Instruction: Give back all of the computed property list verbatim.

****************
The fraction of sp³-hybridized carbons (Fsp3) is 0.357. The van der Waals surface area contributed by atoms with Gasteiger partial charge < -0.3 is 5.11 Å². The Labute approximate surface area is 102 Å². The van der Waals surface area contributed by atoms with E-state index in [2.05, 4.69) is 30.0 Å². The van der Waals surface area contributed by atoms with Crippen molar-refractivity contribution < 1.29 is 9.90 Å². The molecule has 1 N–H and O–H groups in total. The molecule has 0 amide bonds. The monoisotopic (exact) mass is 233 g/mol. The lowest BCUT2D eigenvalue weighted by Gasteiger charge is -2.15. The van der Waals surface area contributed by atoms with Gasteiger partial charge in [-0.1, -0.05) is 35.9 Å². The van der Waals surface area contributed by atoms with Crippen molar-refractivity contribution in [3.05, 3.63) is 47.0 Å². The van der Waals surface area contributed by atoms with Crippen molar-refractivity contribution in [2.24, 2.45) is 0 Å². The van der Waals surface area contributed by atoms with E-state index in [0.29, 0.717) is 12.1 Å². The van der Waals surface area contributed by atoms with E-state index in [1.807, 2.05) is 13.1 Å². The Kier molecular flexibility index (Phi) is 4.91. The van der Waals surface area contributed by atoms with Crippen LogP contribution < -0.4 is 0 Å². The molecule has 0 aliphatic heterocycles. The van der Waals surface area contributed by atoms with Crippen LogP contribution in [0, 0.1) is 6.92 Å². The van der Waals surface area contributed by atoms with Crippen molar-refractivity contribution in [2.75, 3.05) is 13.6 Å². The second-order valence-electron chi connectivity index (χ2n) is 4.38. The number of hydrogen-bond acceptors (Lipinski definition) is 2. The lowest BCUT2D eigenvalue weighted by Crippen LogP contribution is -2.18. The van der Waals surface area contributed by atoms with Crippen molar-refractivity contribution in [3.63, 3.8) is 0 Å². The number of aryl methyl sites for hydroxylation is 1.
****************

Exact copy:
The fraction of sp³-hybridized carbons (Fsp3) is 0.357. The van der Waals surface area contributed by atoms with Gasteiger partial charge < -0.3 is 5.11 Å². The Labute approximate surface area is 102 Å². The van der Waals surface area contributed by atoms with E-state index in [2.05, 4.69) is 30.0 Å². The van der Waals surface area contributed by atoms with Crippen molar-refractivity contribution < 1.29 is 9.90 Å². The molecule has 1 N–H and O–H groups in total. The molecule has 0 amide bonds. The monoisotopic (exact) mass is 233 g/mol. The lowest BCUT2D eigenvalue weighted by Gasteiger charge is -2.15. The van der Waals surface area contributed by atoms with Gasteiger partial charge in [-0.1, -0.05) is 35.9 Å². The van der Waals surface area contributed by atoms with Crippen molar-refractivity contribution in [3.05, 3.63) is 47.0 Å². The van der Waals surface area contributed by atoms with Crippen molar-refractivity contribution in [2.24, 2.45) is 0 Å². The van der Waals surface area contributed by atoms with E-state index in [0.29, 0.717) is 12.1 Å². The van der Waals surface area contributed by atoms with E-state index in [1.807, 2.05) is 13.1 Å². The Kier molecular flexibility index (Phi) is 4.91. The van der Waals surface area contributed by atoms with Crippen LogP contribution < -0.4 is 0 Å². The molecule has 0 aliphatic heterocycles. The van der Waals surface area contributed by atoms with Crippen LogP contribution in [0, 0.1) is 6.92 Å². The van der Waals surface area contributed by atoms with Crippen molar-refractivity contribution in [2.75, 3.05) is 13.6 Å². The second-order valence-electron chi connectivity index (χ2n) is 4.38. The number of hydrogen-bond acceptors (Lipinski definition) is 2. The lowest BCUT2D eigenvalue weighted by Crippen LogP contribution is -2.18. The van der Waals surface area contributed by atoms with Crippen molar-refractivity contribution in [3.63, 3.8) is 0 Å². The number of aryl methyl sites for hydroxylation is 1.